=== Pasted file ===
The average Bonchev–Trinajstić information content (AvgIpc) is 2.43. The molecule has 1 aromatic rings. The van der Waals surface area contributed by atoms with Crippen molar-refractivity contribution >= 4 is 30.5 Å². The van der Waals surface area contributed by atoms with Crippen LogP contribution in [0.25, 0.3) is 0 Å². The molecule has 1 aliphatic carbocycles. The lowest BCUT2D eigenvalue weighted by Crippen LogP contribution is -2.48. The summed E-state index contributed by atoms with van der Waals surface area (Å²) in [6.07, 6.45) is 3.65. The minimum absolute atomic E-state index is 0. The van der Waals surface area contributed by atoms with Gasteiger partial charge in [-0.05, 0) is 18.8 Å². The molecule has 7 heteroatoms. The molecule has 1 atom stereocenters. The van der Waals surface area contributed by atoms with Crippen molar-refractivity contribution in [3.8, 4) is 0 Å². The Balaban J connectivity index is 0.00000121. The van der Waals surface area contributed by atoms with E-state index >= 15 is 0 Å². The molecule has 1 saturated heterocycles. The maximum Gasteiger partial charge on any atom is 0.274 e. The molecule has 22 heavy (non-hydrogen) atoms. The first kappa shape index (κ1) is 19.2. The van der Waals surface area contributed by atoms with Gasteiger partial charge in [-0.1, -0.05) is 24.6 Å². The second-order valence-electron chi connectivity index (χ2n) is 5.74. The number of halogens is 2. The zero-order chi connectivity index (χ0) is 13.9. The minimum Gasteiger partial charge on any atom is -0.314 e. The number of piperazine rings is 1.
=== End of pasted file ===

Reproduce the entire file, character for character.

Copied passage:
The average Bonchev–Trinajstić information content (AvgIpc) is 2.43. The molecule has 1 aromatic rings. The van der Waals surface area contributed by atoms with Crippen molar-refractivity contribution >= 4 is 30.5 Å². The van der Waals surface area contributed by atoms with Crippen LogP contribution in [0.25, 0.3) is 0 Å². The molecule has 1 aliphatic carbocycles. The lowest BCUT2D eigenvalue weighted by Crippen LogP contribution is -2.48. The summed E-state index contributed by atoms with van der Waals surface area (Å²) in [6.07, 6.45) is 3.65. The minimum absolute atomic E-state index is 0. The van der Waals surface area contributed by atoms with Gasteiger partial charge in [-0.05, 0) is 18.8 Å². The molecule has 7 heteroatoms. The molecule has 1 atom stereocenters. The van der Waals surface area contributed by atoms with Crippen molar-refractivity contribution in [3.8, 4) is 0 Å². The Balaban J connectivity index is 0.00000121. The van der Waals surface area contributed by atoms with E-state index >= 15 is 0 Å². The molecule has 1 saturated heterocycles. The maximum Gasteiger partial charge on any atom is 0.274 e. The molecule has 22 heavy (non-hydrogen) atoms. The first kappa shape index (κ1) is 19.2. The van der Waals surface area contributed by atoms with Gasteiger partial charge in [-0.1, -0.05) is 24.6 Å². The second-order valence-electron chi connectivity index (χ2n) is 5.74. The number of halogens is 2. The zero-order chi connectivity index (χ0) is 13.9. The minimum Gasteiger partial charge on any atom is -0.314 e. The number of piperazine rings is 1.